Maternal death and near miss measurement: a case for implementation in developing countries in the sustainable development agenda, a review article

  • N.A. Adeleke


“Ending preventable maternal mortality (EPMM) remains an unfinished agenda and one of the world's most critical challenges. Maternal health, well-being and survival must remain a central goal and investment priority in the sustainable development goal agenda”. This statement from the World Health Organization (WHO) document Ending Preventable Maternal Death is most appropriate especially for developing nations.

Using 2010 as baseline, the current global maternal health targets are achievement of average maternal mortality ratio (MMR) of 70/100,000 live births. Nations whose MMR are more than 420/100,000 live births (the group where Nigeria belong) should have MMR not higher than 140 by 2030.

There was recognition of the need for improved measurement and data quality in other to track the progress or lack of it as we approach 2030. Maternal health services need to be accountable more than ever before. Maternal death and near miss measurement is one way to achieve this. In this paper a three levels of maternal death and near miss audit, surveillance and review is recommended for Nigeria and other developing nations. Both measurements can be done together.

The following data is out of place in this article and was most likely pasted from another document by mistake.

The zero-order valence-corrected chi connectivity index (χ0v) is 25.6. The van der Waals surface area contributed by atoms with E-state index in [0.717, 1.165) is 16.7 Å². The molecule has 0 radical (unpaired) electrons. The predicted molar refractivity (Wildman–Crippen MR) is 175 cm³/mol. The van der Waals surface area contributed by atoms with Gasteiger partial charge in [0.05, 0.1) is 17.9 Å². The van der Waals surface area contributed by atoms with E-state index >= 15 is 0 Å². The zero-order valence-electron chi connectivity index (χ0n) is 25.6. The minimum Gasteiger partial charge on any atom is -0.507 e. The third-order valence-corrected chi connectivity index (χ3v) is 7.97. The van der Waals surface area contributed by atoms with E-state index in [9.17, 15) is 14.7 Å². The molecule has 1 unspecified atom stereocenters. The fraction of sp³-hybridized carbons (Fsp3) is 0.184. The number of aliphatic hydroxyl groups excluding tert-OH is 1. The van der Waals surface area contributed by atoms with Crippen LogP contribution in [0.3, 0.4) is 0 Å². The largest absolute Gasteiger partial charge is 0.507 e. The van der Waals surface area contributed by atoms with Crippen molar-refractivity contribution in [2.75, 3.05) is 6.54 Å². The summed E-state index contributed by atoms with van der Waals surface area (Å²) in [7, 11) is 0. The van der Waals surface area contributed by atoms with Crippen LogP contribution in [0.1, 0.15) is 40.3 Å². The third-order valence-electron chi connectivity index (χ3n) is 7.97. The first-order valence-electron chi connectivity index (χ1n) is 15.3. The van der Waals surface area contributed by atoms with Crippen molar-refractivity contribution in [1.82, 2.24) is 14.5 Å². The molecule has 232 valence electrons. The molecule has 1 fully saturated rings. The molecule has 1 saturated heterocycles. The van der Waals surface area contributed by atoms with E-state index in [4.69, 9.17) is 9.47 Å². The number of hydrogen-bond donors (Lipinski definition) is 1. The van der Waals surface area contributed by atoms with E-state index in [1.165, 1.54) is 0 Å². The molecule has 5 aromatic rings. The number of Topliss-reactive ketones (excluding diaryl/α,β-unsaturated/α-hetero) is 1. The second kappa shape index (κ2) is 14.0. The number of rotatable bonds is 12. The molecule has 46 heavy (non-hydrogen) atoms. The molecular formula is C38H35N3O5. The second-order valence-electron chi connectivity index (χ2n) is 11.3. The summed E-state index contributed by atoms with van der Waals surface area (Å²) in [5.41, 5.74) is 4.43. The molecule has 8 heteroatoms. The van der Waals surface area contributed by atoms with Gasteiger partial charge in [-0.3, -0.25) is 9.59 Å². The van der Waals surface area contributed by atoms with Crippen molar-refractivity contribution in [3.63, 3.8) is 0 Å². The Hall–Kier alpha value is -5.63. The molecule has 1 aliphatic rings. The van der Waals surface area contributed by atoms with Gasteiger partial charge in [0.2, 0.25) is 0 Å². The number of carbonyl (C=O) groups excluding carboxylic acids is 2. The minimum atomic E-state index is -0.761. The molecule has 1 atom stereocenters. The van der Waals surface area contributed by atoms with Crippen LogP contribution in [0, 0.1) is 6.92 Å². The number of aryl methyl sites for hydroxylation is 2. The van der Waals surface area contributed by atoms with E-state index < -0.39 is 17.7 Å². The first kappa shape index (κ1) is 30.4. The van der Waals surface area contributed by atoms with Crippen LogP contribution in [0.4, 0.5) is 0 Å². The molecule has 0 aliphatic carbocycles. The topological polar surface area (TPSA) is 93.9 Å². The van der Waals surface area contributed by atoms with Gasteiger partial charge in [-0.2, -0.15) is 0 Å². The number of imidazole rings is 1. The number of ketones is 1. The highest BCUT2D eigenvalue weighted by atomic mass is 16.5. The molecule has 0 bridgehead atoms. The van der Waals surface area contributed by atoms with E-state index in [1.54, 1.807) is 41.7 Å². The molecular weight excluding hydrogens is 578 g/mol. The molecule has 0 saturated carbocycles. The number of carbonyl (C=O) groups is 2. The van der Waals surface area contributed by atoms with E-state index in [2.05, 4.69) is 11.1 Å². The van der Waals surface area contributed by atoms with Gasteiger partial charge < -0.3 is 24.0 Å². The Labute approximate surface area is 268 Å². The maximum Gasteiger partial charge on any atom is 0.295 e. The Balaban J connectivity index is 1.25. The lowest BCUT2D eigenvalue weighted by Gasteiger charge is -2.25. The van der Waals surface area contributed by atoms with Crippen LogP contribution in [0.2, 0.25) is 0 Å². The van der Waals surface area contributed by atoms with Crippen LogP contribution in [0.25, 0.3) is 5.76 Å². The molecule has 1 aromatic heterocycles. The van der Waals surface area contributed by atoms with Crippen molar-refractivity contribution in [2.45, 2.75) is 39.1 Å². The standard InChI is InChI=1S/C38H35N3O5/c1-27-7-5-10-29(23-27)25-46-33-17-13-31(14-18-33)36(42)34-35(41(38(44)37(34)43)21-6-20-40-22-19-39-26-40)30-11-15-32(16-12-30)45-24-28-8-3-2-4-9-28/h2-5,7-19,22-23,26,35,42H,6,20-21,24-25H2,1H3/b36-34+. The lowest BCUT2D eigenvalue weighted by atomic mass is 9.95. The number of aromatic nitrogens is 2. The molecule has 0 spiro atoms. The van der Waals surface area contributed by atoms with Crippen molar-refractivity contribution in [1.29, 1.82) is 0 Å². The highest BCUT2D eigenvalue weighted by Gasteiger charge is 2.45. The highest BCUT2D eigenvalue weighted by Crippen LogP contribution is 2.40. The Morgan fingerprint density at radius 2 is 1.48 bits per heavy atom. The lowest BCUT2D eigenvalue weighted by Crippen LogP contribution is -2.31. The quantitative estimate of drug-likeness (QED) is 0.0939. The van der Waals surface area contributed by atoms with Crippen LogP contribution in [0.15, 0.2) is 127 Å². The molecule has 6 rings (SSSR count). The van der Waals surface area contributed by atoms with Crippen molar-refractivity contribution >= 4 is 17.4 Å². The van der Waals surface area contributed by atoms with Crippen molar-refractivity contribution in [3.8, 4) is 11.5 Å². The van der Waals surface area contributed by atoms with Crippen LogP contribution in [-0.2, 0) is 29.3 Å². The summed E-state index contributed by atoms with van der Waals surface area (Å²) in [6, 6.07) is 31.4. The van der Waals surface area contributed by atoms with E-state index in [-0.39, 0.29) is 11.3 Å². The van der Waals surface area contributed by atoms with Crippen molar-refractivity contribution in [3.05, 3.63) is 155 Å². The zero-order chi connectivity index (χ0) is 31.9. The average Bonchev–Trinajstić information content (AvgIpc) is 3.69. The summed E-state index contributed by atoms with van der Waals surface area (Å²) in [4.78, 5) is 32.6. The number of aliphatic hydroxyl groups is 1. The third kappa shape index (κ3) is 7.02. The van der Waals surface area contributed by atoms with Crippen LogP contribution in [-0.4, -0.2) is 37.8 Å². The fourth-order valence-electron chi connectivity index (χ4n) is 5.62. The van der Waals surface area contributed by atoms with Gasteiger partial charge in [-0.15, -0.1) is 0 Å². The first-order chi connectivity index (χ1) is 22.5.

Maternal death measurement also called maternal death review (MDR), audit or surveillance answers pertinent questions about the death of pregnant women, how many died? Where did they died? When did they died? Why did they died? Can these deaths be prevented? When MDR is followed by response (evidence base intervention) it becomes MDRS and thereby eliminates all preventable deaths. Every maternity service department and hospital, state and national government should audit the outcome of maternal health care being provided as a matter of accountability.

Original Article

Journal Identifiers

eISSN: 2467-8252
print ISSN: 2360-7793